Last Updated on October 29, 2021
I’ve spent over a decade educating the masses on sustainable fashion and the many social intersections affected by the fashion industry.
As the founder of a business that centres on responsible living and a mindful and reflective lifestyle, Lora GENE is much more than a brand. It is a lifestyle concept, combining womanhood and community. The mission is to leave women empowered and ready to create global change.
My women, the women I serve, are very strong characters in very different ways. Leading their own life for sure; free from prejudice and frames and perhaps free from the societal pressure to be something she doesn’t see herself being. The gene woman doesn’t embody a social norm, and will, always look beyond what’s in front of her.
Uma Dress in Royal Blue, £115, Lora Gene – buy now (available up to size 28)
I recognise without reservation that the power of my position means I have a duty to speak on matters that concern women and the inequalities that can damage and disarm us.
I often receive messages of gratitude from people who say what a relief it is to find their size with ease or just feel like someone actually sees them as they are and has no demands. That someone is a trained dressmaker, that is supposed to objectively recognise that women bodies (and men’s too) evolve and change.
How damaging is it to have to navigate the structural violence and the internal dialogue, anxiety and trauma that can come with the shopping experience? When we live in a society with its strong, burdensome, social narrative that tells us we’re just not the right fit.
Why Are We Still Talking About Size Inclusivity?
The reality is that not all clothing lines are inclusive.
When I posted an image on Instagram on the 29th of July about inclusive fashion, I had imagined it would cause some interaction and debate.
It wasn’t particularly controversial in my opinion, but the topic of size inclusivity is still drawing in such oppositional perspectives in the fashion world, and I won’t avoid addressing it.
The post simply said: “If you are trying to make an inclusive range but you keep on explaining why it costs you more to dress bigger women then even if you get the garments right, your message is not. ( Not sure which is worse).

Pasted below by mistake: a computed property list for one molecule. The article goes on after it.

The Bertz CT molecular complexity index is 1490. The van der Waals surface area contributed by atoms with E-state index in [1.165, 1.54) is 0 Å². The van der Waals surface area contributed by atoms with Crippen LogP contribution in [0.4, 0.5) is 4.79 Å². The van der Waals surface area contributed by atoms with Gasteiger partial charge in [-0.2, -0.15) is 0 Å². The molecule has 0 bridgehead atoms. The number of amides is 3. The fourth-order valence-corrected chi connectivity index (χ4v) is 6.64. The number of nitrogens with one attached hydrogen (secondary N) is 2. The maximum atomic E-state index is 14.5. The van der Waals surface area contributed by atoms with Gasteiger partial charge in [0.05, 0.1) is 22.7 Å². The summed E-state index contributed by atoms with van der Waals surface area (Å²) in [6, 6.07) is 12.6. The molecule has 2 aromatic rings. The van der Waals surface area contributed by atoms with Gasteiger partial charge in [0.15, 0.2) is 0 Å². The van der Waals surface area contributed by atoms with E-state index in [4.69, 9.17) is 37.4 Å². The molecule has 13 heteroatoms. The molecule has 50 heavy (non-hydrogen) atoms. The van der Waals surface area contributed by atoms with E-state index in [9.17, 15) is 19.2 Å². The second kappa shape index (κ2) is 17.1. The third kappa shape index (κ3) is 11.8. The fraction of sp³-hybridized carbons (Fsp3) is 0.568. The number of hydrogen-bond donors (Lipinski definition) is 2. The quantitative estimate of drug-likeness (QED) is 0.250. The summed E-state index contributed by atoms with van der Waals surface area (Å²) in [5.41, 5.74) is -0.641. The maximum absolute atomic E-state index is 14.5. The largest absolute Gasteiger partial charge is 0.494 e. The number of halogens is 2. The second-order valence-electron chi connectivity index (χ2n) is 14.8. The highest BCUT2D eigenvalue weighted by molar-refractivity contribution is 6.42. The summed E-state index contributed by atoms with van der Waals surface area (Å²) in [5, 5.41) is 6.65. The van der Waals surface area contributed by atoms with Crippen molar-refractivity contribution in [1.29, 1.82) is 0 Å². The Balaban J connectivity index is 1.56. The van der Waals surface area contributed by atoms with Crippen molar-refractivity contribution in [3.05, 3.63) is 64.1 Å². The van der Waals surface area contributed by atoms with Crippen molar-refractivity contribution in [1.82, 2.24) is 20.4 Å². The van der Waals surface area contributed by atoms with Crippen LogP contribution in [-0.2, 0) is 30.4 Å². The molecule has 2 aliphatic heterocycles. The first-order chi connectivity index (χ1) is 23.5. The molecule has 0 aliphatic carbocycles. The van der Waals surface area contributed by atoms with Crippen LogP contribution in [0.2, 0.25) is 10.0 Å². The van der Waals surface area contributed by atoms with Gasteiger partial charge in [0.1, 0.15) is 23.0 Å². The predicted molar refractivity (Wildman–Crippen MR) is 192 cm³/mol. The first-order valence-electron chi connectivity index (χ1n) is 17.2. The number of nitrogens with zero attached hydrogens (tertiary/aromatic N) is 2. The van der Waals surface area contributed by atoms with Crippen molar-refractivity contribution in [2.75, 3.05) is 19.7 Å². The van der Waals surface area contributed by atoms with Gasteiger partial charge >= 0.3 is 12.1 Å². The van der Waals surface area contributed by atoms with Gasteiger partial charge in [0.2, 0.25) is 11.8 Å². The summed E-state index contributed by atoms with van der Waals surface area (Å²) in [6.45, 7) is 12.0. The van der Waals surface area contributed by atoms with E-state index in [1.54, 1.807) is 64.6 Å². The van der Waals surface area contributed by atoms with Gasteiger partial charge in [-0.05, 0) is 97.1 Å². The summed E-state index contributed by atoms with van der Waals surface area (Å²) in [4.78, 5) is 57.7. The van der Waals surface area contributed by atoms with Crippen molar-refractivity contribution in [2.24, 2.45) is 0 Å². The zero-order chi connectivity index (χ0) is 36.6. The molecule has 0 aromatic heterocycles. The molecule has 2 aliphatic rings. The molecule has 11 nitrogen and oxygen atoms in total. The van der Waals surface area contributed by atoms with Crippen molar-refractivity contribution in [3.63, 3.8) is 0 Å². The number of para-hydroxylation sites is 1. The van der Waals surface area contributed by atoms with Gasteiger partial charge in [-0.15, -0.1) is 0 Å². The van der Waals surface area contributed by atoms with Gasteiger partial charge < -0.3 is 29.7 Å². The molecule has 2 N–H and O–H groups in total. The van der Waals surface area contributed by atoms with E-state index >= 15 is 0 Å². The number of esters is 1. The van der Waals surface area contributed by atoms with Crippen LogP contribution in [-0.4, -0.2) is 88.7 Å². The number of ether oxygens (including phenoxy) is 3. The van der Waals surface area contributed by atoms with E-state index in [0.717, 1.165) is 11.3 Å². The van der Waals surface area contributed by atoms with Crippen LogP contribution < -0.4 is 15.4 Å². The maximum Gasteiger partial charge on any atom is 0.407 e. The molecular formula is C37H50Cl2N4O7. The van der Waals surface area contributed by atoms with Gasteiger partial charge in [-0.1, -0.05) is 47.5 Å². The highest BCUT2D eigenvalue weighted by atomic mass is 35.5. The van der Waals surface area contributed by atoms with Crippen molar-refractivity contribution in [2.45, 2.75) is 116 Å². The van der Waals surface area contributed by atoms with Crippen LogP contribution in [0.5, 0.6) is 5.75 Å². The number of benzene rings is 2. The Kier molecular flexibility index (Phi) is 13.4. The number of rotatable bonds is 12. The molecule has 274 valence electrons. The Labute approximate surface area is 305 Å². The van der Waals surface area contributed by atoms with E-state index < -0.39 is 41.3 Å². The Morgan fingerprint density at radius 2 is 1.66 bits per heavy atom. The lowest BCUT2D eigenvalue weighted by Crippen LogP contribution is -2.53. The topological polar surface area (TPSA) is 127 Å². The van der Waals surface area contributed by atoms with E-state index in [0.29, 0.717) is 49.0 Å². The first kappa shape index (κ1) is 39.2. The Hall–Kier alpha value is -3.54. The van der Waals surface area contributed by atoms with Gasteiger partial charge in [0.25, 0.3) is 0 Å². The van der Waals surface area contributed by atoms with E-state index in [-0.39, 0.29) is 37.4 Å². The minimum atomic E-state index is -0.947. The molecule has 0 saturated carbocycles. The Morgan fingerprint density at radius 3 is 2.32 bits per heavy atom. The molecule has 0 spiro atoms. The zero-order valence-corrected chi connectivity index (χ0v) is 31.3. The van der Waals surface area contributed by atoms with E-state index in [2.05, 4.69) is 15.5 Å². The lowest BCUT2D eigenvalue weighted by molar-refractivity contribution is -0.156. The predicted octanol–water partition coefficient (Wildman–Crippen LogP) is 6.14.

“If you don’t know how to do it, you are not prepared, you can’t afford it, you don’t want to…whatever your reason is, don’t justify it with women, please.
“Perhaps be honest about your own limitations?
“Petite women don’t cost less, bigger women don’t cost more, all of them require the same attention and care if you want to have an inclusive clothing line.
“Not cool, don’t do it.
I find it ludicrous that there is still an argument about whether people deserve to be considered and respected enough in fashion and design to expect a trauma-free shopping experience.
We get a lot of messages from customers that are happy to have found our clothing, which definitely shouldn’t be as niche and exclusive.
Garment making is before all else to serve the wearer, isn’t it ? There is no second-guessing when it comes to what you’ll get at Lora GENE- quality, consideration and inclusivity are part of our makeup and our origin story.
We didn’t jump on a trend with our range of sizing, nor do we expect praise for it. It simply shouldn’t be that someone wearing a bigger size is penalised by reflecting that cost in the price of that product.
The Black Umi Dress in Organic Cotton, £109, Lora Gene – buy now (available up to size 28)
Why We Can’t Let Brands Explain Their Poor Choices Away
Some designers argue that because a garment requires more fabric, the cost should be accounted for by the person needing to buy a larger size. But why?
If you truly invented yourself and your brand identity with women in mind; to uphold women, respect them and promote equity and womanhood, how can you discriminate from one woman to another?
Not to mention the average costs of materials, because let’s be honest – brands don’t calculate costs per pieces, but per unit.